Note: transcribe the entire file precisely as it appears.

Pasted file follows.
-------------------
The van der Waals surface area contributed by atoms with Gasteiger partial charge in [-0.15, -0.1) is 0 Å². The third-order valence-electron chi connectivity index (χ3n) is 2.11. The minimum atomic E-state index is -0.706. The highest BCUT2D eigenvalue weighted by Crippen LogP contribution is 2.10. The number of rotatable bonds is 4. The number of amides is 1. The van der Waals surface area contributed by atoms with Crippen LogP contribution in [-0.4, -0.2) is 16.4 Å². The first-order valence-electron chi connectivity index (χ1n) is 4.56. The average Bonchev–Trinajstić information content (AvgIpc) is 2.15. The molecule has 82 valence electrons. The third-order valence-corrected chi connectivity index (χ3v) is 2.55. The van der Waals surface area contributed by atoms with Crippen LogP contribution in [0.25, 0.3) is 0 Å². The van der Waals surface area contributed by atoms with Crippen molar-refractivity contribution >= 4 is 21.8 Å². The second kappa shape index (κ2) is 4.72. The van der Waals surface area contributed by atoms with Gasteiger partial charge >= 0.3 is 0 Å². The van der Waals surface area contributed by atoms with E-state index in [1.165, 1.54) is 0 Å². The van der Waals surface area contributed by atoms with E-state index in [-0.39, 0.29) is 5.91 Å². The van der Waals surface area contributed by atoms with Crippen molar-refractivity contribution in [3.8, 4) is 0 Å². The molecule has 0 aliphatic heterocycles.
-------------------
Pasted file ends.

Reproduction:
The van der Waals surface area contributed by atoms with Gasteiger partial charge in [-0.15, -0.1) is 0 Å². The third-order valence-electron chi connectivity index (χ3n) is 2.11. The minimum atomic E-state index is -0.706. The highest BCUT2D eigenvalue weighted by Crippen LogP contribution is 2.10. The number of rotatable bonds is 4. The number of amides is 1. The van der Waals surface area contributed by atoms with Crippen LogP contribution in [-0.4, -0.2) is 16.4 Å². The first-order valence-electron chi connectivity index (χ1n) is 4.56. The average Bonchev–Trinajstić information content (AvgIpc) is 2.15. The molecule has 82 valence electrons. The third-order valence-corrected chi connectivity index (χ3v) is 2.55. The van der Waals surface area contributed by atoms with Crippen LogP contribution in [0.25, 0.3) is 0 Å². The van der Waals surface area contributed by atoms with Crippen molar-refractivity contribution >= 4 is 21.8 Å². The second kappa shape index (κ2) is 4.72. The van der Waals surface area contributed by atoms with Gasteiger partial charge >= 0.3 is 0 Å². The van der Waals surface area contributed by atoms with E-state index in [1.165, 1.54) is 0 Å². The van der Waals surface area contributed by atoms with E-state index in [-0.39, 0.29) is 5.91 Å². The van der Waals surface area contributed by atoms with Crippen molar-refractivity contribution in [3.8, 4) is 0 Å². The molecule has 0 aliphatic heterocycles.